stroyed, and several persons killed, I.
78, 82. Farther particulars, II. xx.
Statue of his Majesty erected in Guild-
hall, xxxvii. Christenings and burials
in, during the year, cclxvii
Longevity of a goose, II. v
Louis XVIII, his piety ridiculed by the
Parisians, I. 94. He visits the garrison
of Paris on Buonaparte's landing, but
is received with coldness, 154. Leaves
Paris, and establishes his court at
Ghent, 155-from whence he issues
conciliatory proclamations to the French
people, 203. Enters Cambrai, 278.
Arrives at Paris, dismisses his old fa-
vourite Blacas, and forms a new minis-
try, 302. Publishes a decree of pro-
scription against some of the principal
offenders, 304. His speech on opening
the Chamber of Deputies, 329. His
grateful reception of the Duke of Wel-
lington at the Thuilleries, II. xlvi
Lyons, decrees issued by Buonaparte
there, I. 150


Macdonald, Marshal, his speech on the
liberty of the press, I. 115. His plan
for indemnifying the emigrants, and
paying the pensions of veteran soldiers,
121-He disbands the army of the
Loire, 309
Macara, Colonel, killed at Quatre Bras,
I. 229

Macintosh, Sir Jas. his eloquent speech
on the subject of Buonaparte's escape,
I. 169

Manchester, distressing accident there, II.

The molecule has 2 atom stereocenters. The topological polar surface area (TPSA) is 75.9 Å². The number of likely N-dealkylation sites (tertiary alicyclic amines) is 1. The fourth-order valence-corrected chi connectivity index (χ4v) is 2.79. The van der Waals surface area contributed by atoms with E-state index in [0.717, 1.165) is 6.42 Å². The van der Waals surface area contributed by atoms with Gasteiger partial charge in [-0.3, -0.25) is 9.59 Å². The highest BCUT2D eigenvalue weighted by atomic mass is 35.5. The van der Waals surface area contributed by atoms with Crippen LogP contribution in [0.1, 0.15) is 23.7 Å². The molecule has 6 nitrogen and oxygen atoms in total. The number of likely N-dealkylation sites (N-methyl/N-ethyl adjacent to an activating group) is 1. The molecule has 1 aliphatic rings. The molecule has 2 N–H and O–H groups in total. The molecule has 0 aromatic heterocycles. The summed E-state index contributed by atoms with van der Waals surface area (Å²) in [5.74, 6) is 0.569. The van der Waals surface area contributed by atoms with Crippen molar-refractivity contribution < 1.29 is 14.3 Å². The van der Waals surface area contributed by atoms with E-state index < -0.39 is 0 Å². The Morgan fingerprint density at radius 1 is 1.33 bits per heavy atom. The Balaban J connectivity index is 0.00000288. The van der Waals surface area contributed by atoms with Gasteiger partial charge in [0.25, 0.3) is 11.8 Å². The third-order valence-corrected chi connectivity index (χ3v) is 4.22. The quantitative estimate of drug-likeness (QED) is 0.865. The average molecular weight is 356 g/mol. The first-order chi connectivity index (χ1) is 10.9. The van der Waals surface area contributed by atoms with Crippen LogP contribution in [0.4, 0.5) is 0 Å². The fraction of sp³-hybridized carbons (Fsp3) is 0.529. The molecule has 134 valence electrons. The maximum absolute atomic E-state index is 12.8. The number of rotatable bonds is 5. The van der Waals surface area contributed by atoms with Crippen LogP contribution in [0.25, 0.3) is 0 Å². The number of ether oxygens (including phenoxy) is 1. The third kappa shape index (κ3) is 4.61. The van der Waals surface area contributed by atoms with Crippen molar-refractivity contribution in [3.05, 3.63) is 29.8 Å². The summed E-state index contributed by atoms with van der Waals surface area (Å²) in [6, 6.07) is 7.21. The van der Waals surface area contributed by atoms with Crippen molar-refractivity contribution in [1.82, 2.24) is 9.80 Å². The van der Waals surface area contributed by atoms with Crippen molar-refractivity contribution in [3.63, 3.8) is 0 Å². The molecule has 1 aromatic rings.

Marjoribanks, Sir John, moves thanks to
the Duke of York, as commander in
chief, I. 252

Melun, army encamped there against
Buonaparte, receive him with shouts of
Vive l'Empereur, I. 156. Farther par-
ticulars, II. xxiv
Melville, Lord, defends the Admiralty
against charges of inefficiency, I. 4
Milan, riot in the theatre there, 187
Monsieur endeavours in vain to persuade

the troops to fight for Louis, I. 149
Moscow, speedily rising from its ruins, II.

Murat, King of Naples, France refuses to
acknowledge him, I. 134. His dubious
policy on Buonaparte's return from El-

ba, 188. He occupies Rome, and at-
tacks an Austrian army, 189. Is sig-
nally defeated at Tolentino, 191-and
flies alone to Naples, 192-and after-
wards to France, 193. Escapes to Cor-
sica, 195. Offered a retreat in Austria,
but refuses it, 196. Lands near Pizzo,
is seized, tried by a Neapolitan court-
martial, and shot, 198. Reflections on
his death, 199. Farther particulars, II.
Murder, of Mr Baker, a magistrate, in
Ireland, I. 341. Of a person unknown,
II. iii. Of James Murdoch. a shop-
keeper at Langrig, ix. Of Mrs Mary
Hall, Buckinghamshire, xiii. Of Harriet
Gasket, at Lisbon, xxvii. Unnatural
one at Portsmouth, lii. Of Antonio
Pique, an African, lix. Of William
Harty, at Clonmel, Ixv. Of a woman
in France, burnt alive on suspicion of
sorcery, lxxiv
Murray, Sir John, tried for misconduct at
the siege of Tarragona, I. 76. Farther
particulars, II. xvii

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Orange, Prince of, attacked at Quatre Bras
by Marshal Ney, I. 229. He is married
to a Russian Princess, 370. Masked
ball given by him at Brussels, II. xvi
Osborne, Captain, his account of the loss
of the Clifton, and melancholy fate of
her crew, II. xxxiv

Ostend, loss of the Sir William Curtis
packet there, II. lxviii
Oxford, Lord, arrested in France, I, 134